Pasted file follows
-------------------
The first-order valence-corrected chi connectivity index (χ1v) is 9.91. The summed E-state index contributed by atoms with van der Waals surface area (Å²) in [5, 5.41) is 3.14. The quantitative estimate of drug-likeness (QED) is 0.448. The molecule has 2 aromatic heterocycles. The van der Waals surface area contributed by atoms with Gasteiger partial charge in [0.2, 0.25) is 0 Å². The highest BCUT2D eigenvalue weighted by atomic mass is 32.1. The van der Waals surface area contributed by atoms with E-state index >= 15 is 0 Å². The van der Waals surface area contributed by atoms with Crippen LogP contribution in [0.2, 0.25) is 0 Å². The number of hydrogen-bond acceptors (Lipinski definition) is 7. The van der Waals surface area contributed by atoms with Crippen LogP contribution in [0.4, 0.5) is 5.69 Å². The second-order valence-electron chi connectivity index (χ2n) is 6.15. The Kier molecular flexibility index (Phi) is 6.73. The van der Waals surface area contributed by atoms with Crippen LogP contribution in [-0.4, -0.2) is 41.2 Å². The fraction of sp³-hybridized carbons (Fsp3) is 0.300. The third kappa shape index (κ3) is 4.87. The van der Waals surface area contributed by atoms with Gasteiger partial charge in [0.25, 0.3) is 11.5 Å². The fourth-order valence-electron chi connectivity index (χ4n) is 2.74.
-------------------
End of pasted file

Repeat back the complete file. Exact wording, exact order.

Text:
The first-order valence-corrected chi connectivity index (χ1v) is 9.91. The summed E-state index contributed by atoms with van der Waals surface area (Å²) in [5, 5.41) is 3.14. The quantitative estimate of drug-likeness (QED) is 0.448. The molecule has 2 aromatic heterocycles. The van der Waals surface area contributed by atoms with Gasteiger partial charge in [0.2, 0.25) is 0 Å². The highest BCUT2D eigenvalue weighted by atomic mass is 32.1. The van der Waals surface area contributed by atoms with E-state index >= 15 is 0 Å². The van der Waals surface area contributed by atoms with Crippen LogP contribution in [0.2, 0.25) is 0 Å². The number of hydrogen-bond acceptors (Lipinski definition) is 7. The van der Waals surface area contributed by atoms with Crippen LogP contribution in [0.4, 0.5) is 5.69 Å². The second-order valence-electron chi connectivity index (χ2n) is 6.15. The Kier molecular flexibility index (Phi) is 6.73. The van der Waals surface area contributed by atoms with Crippen LogP contribution in [-0.4, -0.2) is 41.2 Å². The fraction of sp³-hybridized carbons (Fsp3) is 0.300. The third kappa shape index (κ3) is 4.87. The van der Waals surface area contributed by atoms with Gasteiger partial charge in [0.25, 0.3) is 11.5 Å². The fourth-order valence-electron chi connectivity index (χ4n) is 2.74.